Cincy Stories Returns to MOTR, Launches New ‘Story Gallery’ In Walnut Hills

Cincy Stories began as a bimonthly event series with members of the community coming together to share stories from their lives. Now, the organizers are expanding into new territory with more neighborhood-specific storytelling events and a “story gallery” in Walnut Hills.

The new Cincy Stories Story Gallery is located in the Trevarren Flats development in Walnut Hills, in a retail space provided by the Walnut Hills Redevelopment Foundation. In the space, visitors will be able to watch videos of previous storytellers and even step into the “story booth” and record one of their own. Although the space opened last week, an official opening party is being held this Friday from 6-10 p.m. Food and refreshments from Fireside Pizza and Woodburn Brewery will be provided.

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Cincy Stories’ main event also will return to MOTR Pub this evening. Starting at 7 p.m., visitors will hear stories from Nina Wells, Brandon Black, Megan Trischler, Joi M. Sears, Kathy Holwadel, and Reginald Harris, as well as music from Asylum.

You can also hear several of the speakers from past Cincy Stories events on The UrbanCincy Podcast and on Cincy Stories’ own podcast.

Metro Brings Late Night Bus Back This Saturday

Metro and CincyYP are once again teaming up to encourage young people in Cincinnati to try out the city’s bus service beyond typical commuting uses. This is the third year of this successful  program.

Last year’s entertainment bus event saw more than 400 passenger trips taken. Participants will once again have the opportunity to learn tips to plan their trip including how to read a schedule, catch a bus and use Metro’s real-time apps. There will be special promotions at popular establishments along the event route in downtown, OTR, Oakley, Hyde Park, O’Bryonville, Clifton and East Walnut Hills.

“Cincinnati’s YP leaders truly get how important public transit is to our community, and their commitment to encouraging their peers to use Metro is inspiring,”Metro’s Outreach and Sustainability Manager Kim Lahman stated in a prepared release, “The ‘Late Night Test Ride’ provides us with a safe, fun and adventurous way of introducing young professionals to Metro’s service, while allowing them to get to know our community and one another better.”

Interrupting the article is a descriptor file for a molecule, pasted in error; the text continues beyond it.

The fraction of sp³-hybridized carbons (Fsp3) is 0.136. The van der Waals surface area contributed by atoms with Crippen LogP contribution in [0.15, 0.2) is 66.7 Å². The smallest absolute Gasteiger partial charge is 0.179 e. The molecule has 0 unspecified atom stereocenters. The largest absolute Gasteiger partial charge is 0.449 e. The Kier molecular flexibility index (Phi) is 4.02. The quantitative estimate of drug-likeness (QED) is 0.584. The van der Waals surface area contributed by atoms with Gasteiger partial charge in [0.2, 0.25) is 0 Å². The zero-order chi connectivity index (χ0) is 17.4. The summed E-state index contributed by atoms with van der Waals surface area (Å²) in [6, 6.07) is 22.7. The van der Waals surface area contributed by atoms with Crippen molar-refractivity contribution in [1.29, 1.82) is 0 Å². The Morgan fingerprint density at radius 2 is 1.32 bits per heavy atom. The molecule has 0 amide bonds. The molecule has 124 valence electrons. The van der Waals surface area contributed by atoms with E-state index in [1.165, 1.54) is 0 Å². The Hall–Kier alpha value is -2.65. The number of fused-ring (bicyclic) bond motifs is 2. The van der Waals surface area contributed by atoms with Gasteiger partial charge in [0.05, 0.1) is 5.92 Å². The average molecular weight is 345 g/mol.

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Metro Late Night Test Ride Route Map [Provided]

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Metro Late Night Test Ride Schedule [Provided]

The mobile event will take place this Saturday, April 23 between 8Pm-2AM. Three buses will operate on 30 minute intervals on a route that will take riders around to some 18 bars in seven different neighborhoods.

Many people view transit as a means to get to and from work, but the reality is that nearly three-fourths of all trips made each day have nothing to do with work commutes. As Metro works to grow ridership and expand its customer base, choice riders – those who choose to take transit instead of other alternatives – are becoming an increasingly targeted demographic. Additionally, as the Late Night Test rides are proving, there is a solid demand for late night routes that could be instituted on a more permanent basis.

Unlimited trip passes for the late night shuttle can be purchased online for $8 per person, or $25 for groups of four. The public can also simply purchase single trips at Metro’s normal $1.75 fare anywhere along the route. Those who may not have the cash, or just want to get a bit more involved, are being encouraged to volunteer for two hours and receive a complimentary pass in return.

As Lahman suggests, the hope is to get young people more familiar with using the city’s bus service, and will learn tips about how to plan their trip, read a schedule, catch a bus and use Metro’s real-time arrival services.

Neighborhood Development Strategies Focus of Niehoff Urban Studio Event

Cincinnati is a city known for its unique and dynamic neighborhoods; and over the past few years many of these neighborhoods have transitioned through the work and dedication of community development groups, active and engaged stakeholders and residents, and the assistance of leading experts in the field.

Successes like new developments, restoration of historic buildings, and implementation of placemaking strategies, however, have not come without challenges and lessons learned. Building healthy and resilient places, such as in some of the neighborhoods of Cincinnati, is the focus of this semester’s Neihoff Studio open house.

The Niehoff Urban Studio and UrbanCincy have invited several community development experts to gather for an in-depth discussion on creating success in several of Cincinnati’s great neighborhoods on Thursday, April 21.